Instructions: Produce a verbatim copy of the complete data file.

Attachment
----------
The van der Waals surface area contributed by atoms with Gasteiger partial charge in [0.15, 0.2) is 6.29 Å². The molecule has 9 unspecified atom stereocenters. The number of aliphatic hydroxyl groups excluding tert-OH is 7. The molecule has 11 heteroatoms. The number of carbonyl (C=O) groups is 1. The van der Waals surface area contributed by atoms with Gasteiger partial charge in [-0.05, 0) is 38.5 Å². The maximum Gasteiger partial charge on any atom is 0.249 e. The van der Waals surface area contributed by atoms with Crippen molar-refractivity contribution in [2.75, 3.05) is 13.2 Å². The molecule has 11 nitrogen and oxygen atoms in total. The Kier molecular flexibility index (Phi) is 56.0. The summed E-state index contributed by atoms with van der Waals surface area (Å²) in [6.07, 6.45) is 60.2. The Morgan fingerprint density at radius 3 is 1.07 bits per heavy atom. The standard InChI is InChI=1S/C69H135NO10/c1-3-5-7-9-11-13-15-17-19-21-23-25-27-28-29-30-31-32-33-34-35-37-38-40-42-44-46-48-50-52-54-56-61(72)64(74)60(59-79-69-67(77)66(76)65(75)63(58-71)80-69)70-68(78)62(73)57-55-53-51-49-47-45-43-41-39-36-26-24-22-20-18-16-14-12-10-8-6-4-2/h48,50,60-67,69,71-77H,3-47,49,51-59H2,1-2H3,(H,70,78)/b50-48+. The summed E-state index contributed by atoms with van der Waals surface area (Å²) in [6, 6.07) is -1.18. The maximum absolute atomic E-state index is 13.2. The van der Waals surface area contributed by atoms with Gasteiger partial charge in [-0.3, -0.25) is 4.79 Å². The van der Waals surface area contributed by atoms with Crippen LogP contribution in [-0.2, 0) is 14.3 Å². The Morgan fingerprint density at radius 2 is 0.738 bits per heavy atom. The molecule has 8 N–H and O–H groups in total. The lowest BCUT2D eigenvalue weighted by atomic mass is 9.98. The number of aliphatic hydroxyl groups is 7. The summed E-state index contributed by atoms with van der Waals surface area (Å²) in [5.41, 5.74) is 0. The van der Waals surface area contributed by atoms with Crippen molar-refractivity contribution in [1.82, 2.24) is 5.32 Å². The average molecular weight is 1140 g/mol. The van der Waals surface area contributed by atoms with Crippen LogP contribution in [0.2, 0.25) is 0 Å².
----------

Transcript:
The van der Waals surface area contributed by atoms with Gasteiger partial charge in [0.15, 0.2) is 6.29 Å². The molecule has 9 unspecified atom stereocenters. The number of aliphatic hydroxyl groups excluding tert-OH is 7. The molecule has 11 heteroatoms. The number of carbonyl (C=O) groups is 1. The van der Waals surface area contributed by atoms with Gasteiger partial charge in [-0.05, 0) is 38.5 Å². The maximum Gasteiger partial charge on any atom is 0.249 e. The van der Waals surface area contributed by atoms with Crippen molar-refractivity contribution in [2.75, 3.05) is 13.2 Å². The molecule has 11 nitrogen and oxygen atoms in total. The Kier molecular flexibility index (Phi) is 56.0. The summed E-state index contributed by atoms with van der Waals surface area (Å²) in [6.07, 6.45) is 60.2. The Morgan fingerprint density at radius 3 is 1.07 bits per heavy atom. The standard InChI is InChI=1S/C69H135NO10/c1-3-5-7-9-11-13-15-17-19-21-23-25-27-28-29-30-31-32-33-34-35-37-38-40-42-44-46-48-50-52-54-56-61(72)64(74)60(59-79-69-67(77)66(76)65(75)63(58-71)80-69)70-68(78)62(73)57-55-53-51-49-47-45-43-41-39-36-26-24-22-20-18-16-14-12-10-8-6-4-2/h48,50,60-67,69,71-77H,3-47,49,51-59H2,1-2H3,(H,70,78)/b50-48+. The summed E-state index contributed by atoms with van der Waals surface area (Å²) in [6, 6.07) is -1.18. The maximum absolute atomic E-state index is 13.2. The van der Waals surface area contributed by atoms with Gasteiger partial charge in [-0.3, -0.25) is 4.79 Å². The van der Waals surface area contributed by atoms with Crippen LogP contribution in [-0.2, 0) is 14.3 Å². The Morgan fingerprint density at radius 2 is 0.738 bits per heavy atom. The molecule has 8 N–H and O–H groups in total. The lowest BCUT2D eigenvalue weighted by atomic mass is 9.98. The number of aliphatic hydroxyl groups is 7. The summed E-state index contributed by atoms with van der Waals surface area (Å²) in [5.41, 5.74) is 0. The van der Waals surface area contributed by atoms with Crippen molar-refractivity contribution in [1.82, 2.24) is 5.32 Å². The average molecular weight is 1140 g/mol. The van der Waals surface area contributed by atoms with Crippen LogP contribution in [0.2, 0.25) is 0 Å².